Theory:

Let us understand the concept of median and mode using an example.
 
Priya and Susan are friends having a discussion among themselves that who was the least in spending money. Their last spending for the previous \(5\) months are:
 
Priya's spending (in rupees)\(100\)\(250\)\(150\)\(220\)\(150\)
Susan's spending (in rupees)\(90\)\(375\)\(90\)\(90\)
\(250\)
 
They both determined their average spending's as:
 
Priya's average \(= \frac{100 + 250 + 150 + 220 + 150}{5}\) \(= \frac{870}{5}\) \(= ₹174\)
 
Susan's average \(= \frac{95 + 375 + 90 + 90 + 250}{5}\) \(= \frac{895}{5}\) \(= ₹179\)
 
Since Priya's average spending is the lowest, Priya proved to have spent the least in spending money, but Susan cannot agree with it. So, Susan arranged both their spendings in ascending order. Thus, the table looks like this:
 
Priya's spending (in rupees)\(100\)\(150\)\(150\)\(220\)\(250\)
Susan's spending (in rupees)\(90\)\(90\)\(90\)\(250\)
\(375\)
 
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From the above table, Susan showed Priya that her middle value (\(90\)) is the lowest, and hence, her spending was the least. Since Priya isn't satisfied, Susan showed that she repeatedly spend only \(₹90\) for \(3\) months which were the least and therefore, Susan claimed to have the least spending.
 
To settle their dispute, we arrive at the methods of solving the central measures.
 
The first step of finding the average spending is the mean. And, second, Susan showed the middle value, which is the median. And finally, the most often occurred number in spending is the mode.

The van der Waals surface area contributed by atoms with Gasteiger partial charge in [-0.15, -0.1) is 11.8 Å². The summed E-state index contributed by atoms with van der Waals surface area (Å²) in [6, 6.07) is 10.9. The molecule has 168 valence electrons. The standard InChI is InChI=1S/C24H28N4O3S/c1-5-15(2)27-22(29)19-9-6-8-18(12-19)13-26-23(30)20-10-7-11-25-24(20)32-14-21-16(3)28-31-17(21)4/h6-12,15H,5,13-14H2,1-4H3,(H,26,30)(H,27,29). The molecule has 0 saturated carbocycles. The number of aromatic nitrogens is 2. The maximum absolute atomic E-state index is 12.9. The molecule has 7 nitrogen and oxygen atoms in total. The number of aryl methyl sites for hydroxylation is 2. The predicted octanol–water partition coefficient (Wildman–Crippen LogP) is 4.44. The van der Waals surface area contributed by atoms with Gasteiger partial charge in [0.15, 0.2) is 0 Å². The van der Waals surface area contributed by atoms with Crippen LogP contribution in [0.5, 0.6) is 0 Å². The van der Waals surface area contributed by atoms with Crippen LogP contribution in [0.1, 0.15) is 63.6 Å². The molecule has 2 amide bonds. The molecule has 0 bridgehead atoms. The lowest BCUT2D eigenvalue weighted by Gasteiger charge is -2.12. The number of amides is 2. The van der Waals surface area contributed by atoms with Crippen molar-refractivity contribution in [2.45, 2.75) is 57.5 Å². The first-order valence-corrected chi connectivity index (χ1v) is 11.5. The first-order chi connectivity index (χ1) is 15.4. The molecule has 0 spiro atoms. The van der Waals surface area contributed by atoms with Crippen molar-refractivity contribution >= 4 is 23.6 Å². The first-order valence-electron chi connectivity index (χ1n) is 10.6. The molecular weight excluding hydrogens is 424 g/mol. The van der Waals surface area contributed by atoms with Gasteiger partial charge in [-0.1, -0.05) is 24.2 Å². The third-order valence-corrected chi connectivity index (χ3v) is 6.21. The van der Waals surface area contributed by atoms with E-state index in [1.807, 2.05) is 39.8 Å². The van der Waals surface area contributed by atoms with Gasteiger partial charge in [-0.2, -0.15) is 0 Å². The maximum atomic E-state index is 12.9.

Median
Median is defined as the middle value which exactly divides the given set of observations into two equal parts.
  1. If the number of observations (\(n\)) in the data set is odd, then the median can be determined using the formula \((\frac{n+1}{2})^{th}\) observation.
  2. If the number of observations (\(n\)) in the data set is even, then the median is the mean of the values \((\frac{n}{2})^{th}\) and \((\frac{n}{2}+1)^{th}\) observations.
Mode
Mode is defined as the number which most frequently occurs in the given set of data. That is, the observation having the maximum number of frequency is called mode.
Using these \(3\) measures of central tendency, let us solve the dispute between Susan and Priya.
 
We have already determined the mean of these two persons. Now, we shall find the median.
 
Since the number of observations for both persons is odd\((5)\), the median can be determined using the formula, \(\frac{n+1}{2}\).
 
Substituting \(n = 5\), we have:
 
Median \(= \frac{5 + 1}{2} = \frac{6}{2}\) \(= 3\)
 
That is, the median for Priya is \(150\), and the median for Susan is \(90\).
 
Similarly, the mode for Priya's spending is \(150\), and the mode for Susan's spending is \(90\).
 
Tabulating the \(3\) values of central measures of tendency, we have:
 
Central measuresPriyaSusan
Mean\(174\)\(179\)
Median\(150\)\(90\)
Mode\(150\)\(90\)
 
From these values, we can understand these comparison does not help in identifying the person who spends the least money in the past \(5\) months. Hence we need some more data to conclude this, which we will learn in the higher classes.
 
Important!
A distribution having only \(1\) mode is called unimodal.
 
A distribution having \(2\) modes is called bimodal.
 
A distribution having \(3\) modes is called trimodal.
 
A distribution having more than \(3\) modes is called multimodal.